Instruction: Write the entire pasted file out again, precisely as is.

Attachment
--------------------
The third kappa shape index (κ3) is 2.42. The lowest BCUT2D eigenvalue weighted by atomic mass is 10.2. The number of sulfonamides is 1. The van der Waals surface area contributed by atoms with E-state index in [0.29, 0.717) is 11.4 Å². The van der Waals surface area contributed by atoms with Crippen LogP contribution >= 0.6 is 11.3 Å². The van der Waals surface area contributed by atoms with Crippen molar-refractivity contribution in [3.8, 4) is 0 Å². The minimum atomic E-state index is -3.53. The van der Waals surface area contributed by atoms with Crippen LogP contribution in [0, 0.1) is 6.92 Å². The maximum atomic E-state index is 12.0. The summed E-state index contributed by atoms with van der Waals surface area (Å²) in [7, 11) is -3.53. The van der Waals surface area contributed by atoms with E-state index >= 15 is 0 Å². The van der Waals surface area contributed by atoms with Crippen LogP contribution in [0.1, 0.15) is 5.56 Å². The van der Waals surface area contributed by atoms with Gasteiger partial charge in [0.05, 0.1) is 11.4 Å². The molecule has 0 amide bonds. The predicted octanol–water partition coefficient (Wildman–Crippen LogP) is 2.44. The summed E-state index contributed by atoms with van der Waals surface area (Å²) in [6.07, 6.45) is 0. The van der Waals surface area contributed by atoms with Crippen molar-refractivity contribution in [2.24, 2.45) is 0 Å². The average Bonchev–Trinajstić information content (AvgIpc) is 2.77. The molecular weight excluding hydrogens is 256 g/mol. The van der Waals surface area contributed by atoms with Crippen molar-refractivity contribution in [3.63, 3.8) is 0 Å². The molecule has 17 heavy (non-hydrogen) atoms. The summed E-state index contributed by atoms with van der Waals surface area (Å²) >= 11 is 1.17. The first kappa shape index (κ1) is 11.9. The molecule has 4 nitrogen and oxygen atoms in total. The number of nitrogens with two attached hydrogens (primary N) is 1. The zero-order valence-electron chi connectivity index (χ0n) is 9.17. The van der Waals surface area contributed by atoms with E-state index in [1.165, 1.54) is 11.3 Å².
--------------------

The third kappa shape index (κ3) is 2.42. The lowest BCUT2D eigenvalue weighted by atomic mass is 10.2. The number of sulfonamides is 1. The van der Waals surface area contributed by atoms with E-state index in [0.29, 0.717) is 11.4 Å². The van der Waals surface area contributed by atoms with Crippen LogP contribution >= 0.6 is 11.3 Å². The van der Waals surface area contributed by atoms with Crippen molar-refractivity contribution in [3.8, 4) is 0 Å². The minimum atomic E-state index is -3.53. The van der Waals surface area contributed by atoms with Crippen LogP contribution in [0, 0.1) is 6.92 Å². The maximum atomic E-state index is 12.0. The summed E-state index contributed by atoms with van der Waals surface area (Å²) in [7, 11) is -3.53. The van der Waals surface area contributed by atoms with E-state index >= 15 is 0 Å². The van der Waals surface area contributed by atoms with Crippen LogP contribution in [0.1, 0.15) is 5.56 Å². The van der Waals surface area contributed by atoms with Gasteiger partial charge in [0.05, 0.1) is 11.4 Å². The molecule has 0 amide bonds. The predicted octanol–water partition coefficient (Wildman–Crippen LogP) is 2.44. The summed E-state index contributed by atoms with van der Waals surface area (Å²) in [6.07, 6.45) is 0. The van der Waals surface area contributed by atoms with Crippen molar-refractivity contribution in [2.24, 2.45) is 0 Å². The average Bonchev–Trinajstić information content (AvgIpc) is 2.77. The molecular weight excluding hydrogens is 256 g/mol. The van der Waals surface area contributed by atoms with Crippen molar-refractivity contribution in [3.63, 3.8) is 0 Å². The molecule has 17 heavy (non-hydrogen) atoms. The summed E-state index contributed by atoms with van der Waals surface area (Å²) >= 11 is 1.17. The first kappa shape index (κ1) is 11.9. The molecule has 4 nitrogen and oxygen atoms in total. The number of nitrogens with two attached hydrogens (primary N) is 1. The zero-order valence-electron chi connectivity index (χ0n) is 9.17. The van der Waals surface area contributed by atoms with E-state index in [1.165, 1.54) is 11.3 Å².